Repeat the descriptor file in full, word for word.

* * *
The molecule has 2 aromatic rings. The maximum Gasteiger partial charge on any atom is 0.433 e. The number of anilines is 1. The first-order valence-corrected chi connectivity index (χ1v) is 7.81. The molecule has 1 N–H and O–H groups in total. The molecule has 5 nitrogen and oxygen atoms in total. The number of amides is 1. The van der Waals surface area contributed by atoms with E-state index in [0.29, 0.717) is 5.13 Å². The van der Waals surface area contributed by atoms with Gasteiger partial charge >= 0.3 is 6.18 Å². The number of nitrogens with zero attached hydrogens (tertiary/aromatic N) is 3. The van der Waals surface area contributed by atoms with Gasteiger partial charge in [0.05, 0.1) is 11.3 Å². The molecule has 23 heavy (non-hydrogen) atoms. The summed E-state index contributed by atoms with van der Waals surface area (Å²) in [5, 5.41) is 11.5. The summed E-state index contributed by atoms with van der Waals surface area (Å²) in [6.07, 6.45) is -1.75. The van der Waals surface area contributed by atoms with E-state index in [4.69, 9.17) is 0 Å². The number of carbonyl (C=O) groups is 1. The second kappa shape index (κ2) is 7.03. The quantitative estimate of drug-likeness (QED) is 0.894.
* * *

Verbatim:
The molecule has 2 aromatic rings. The maximum Gasteiger partial charge on any atom is 0.433 e. The number of anilines is 1. The first-order valence-corrected chi connectivity index (χ1v) is 7.81. The molecule has 1 N–H and O–H groups in total. The molecule has 5 nitrogen and oxygen atoms in total. The number of amides is 1. The van der Waals surface area contributed by atoms with E-state index in [0.29, 0.717) is 5.13 Å². The van der Waals surface area contributed by atoms with Gasteiger partial charge >= 0.3 is 6.18 Å². The number of nitrogens with zero attached hydrogens (tertiary/aromatic N) is 3. The van der Waals surface area contributed by atoms with Gasteiger partial charge in [0.05, 0.1) is 11.3 Å². The molecule has 23 heavy (non-hydrogen) atoms. The summed E-state index contributed by atoms with van der Waals surface area (Å²) in [5, 5.41) is 11.5. The summed E-state index contributed by atoms with van der Waals surface area (Å²) in [6.07, 6.45) is -1.75. The van der Waals surface area contributed by atoms with E-state index in [4.69, 9.17) is 0 Å². The number of carbonyl (C=O) groups is 1. The second kappa shape index (κ2) is 7.03. The quantitative estimate of drug-likeness (QED) is 0.894.